KHN’s ‘What’s Health?’: Finally, an update on ‘Family Glitch’


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Leaders Biden moved this week to address a so -called family glitch in the Affordable Care Act, which prevented dependents from receiving federal funding to buy health insurance. if the insurance provided by the employer is not available. It is not clear, however, that it can be done by the editor or require consultative action.

However, Congress has struggled to find an agreement to keep federal money flowing for covid-19 testing, maintenance, and cannabis. The $ 10 billion bipartisan bill did not succeed in the Senate when Republicans called for a vote on a health care segregation policy. That amount is estimated to be less than half the amount Biden’s administration has asked to continue medical treatment.

This week’s answers include Julie Rovner of Kaiser Health News, CNN’s Tami Luhby, Shefali Luthra of The 19th, and Jessie Hellmann of CQ Roll Call.

Among the excerpts from this week’s event:

  • The Biden administration’s intention to address the “family glitch” in the Affordable Care Act is to address a problem that has plagued Democrats and ACA supporters for years. The problem is, people who are insured through their work but want to get a policy through the ACA change can get financial benefits if their work insurance cannot be paid. . That decision was based on the cost of a policy per person and did not take into account the high costs for the family.
  • Most people in Congress want to solve the family problem. But while getting the changes through Congress proved impossible, supporters called for implementation. It’s not as ignorant as passing the law and can be prosecuted through appeals. It is not clear who can justify their stand because they will be hurt by the administration and file a criminal complaint.
  • The federal government is setting a special registration period for low -income people to buy ACA insurance plans, but developers are cutting commissions to brokers to help consumers get a plan in this regard. heart. Insurers have long been wary of attempts to increase enrollment beyond normal enrollment times because they fear those unique enrollment options will attract people with health problems to be more expensive. .
  • If retailers can’t or won’t help customers during the special enrollment period, the federal government increased its funding for transportation and other aid organizations last year that could help. customers.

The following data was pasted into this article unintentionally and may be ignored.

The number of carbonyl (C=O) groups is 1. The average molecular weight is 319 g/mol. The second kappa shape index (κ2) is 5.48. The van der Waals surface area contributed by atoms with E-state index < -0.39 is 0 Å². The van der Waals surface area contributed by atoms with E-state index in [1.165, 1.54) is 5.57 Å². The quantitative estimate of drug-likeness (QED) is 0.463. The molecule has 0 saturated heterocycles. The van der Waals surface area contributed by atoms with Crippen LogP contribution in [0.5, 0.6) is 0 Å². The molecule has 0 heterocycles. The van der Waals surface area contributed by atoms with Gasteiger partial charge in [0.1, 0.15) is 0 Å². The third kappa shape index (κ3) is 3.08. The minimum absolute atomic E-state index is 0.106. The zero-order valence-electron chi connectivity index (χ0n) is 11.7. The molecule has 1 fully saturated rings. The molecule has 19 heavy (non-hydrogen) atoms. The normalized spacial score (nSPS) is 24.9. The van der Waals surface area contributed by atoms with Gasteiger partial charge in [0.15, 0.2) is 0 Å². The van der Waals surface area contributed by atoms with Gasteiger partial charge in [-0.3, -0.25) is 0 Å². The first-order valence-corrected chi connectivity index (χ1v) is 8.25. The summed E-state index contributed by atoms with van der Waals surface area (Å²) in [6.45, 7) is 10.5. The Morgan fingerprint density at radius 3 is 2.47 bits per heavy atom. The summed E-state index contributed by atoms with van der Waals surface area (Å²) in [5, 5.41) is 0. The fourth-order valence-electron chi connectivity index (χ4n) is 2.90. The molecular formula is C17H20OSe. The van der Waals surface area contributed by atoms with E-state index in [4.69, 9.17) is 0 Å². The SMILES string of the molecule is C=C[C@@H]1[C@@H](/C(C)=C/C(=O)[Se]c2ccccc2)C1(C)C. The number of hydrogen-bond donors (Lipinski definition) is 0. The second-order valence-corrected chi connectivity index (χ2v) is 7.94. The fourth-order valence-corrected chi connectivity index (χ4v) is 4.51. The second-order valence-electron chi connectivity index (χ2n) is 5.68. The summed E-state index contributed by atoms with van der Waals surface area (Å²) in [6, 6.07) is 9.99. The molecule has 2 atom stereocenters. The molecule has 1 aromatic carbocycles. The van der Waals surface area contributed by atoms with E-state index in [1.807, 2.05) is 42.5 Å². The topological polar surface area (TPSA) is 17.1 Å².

• Lawyers in Oklahoma this week passed a bill banning the removal of all conditions. That bill, which is expected to be signed by the governor, could be implemented in the fall after supporters believe the Film Court has reorganized the Roe v. Archipelago. Wade decided to make child custody legal in the country. But the legislature is looking for an immediate way to end the ban and is expected to pass a bill banning the ban after six weeks and call on the people. personal to sue someone for helping someone to secure the arrest. That measure, which was enacted after the Texas law was not repealed by the Supreme Court, could be implemented immediately after it was signed by the governor.
  • Judges in Colorado have moved in a different direction. The governor signed this week a bill recognizing the right of abortion. With many neighboring states moving to ban rape, Colorado could become a hub for women seeking employment. But that option may not be appropriate for many people.
  • Reducing the price of insulin is a popular bipartisan goal on Capitol Hill, but lawyers can’t agree on a way to do it. The House passed a bill last week to fix the out -of -pocket cost for patients fixed at $ 35 a month. But Republican senators agreed to the measure, at least because it was demanded by Sen. Raphael Warnock (D-Ga.), Who is running for re-election in a seat the GOP would love to recapture.

In addition, for additional credit, the panelists share their favorite health policy story of the week that they hope to read as well:

Julie Rovner: KHN “Loss of sleep due to illness? Ease of exercise can be beneficial for night health,” by Krishna Sharma

Shefali Luthra: The Washington Post’s “With Roe Endangered, Democrats Divide on Saying the Word ‘Abortion,'” by Caroline Kitchener

Tami Luhby: Health Affairs ’“ Health Care Is Now Healthcare, ”by Alan Weil

Jessie Hellmann: KHN “$ 11M for North Carolina Work-Based Rehab Raises Concerns,” by Andrew Pattani and NC Health News ’Taylor Knopf

Also discussed in this week’s podcast:

KHN’s “Doctors trying to prescribe antidepressants in parts of the state that are restricted by law,” by Rachel Bluth

KHN’s “ACA Sign-Ups for low-income earners amid consumers’ worries about losing their cut, ”by Julie Appleby


To listen to our full podcasts, click here.

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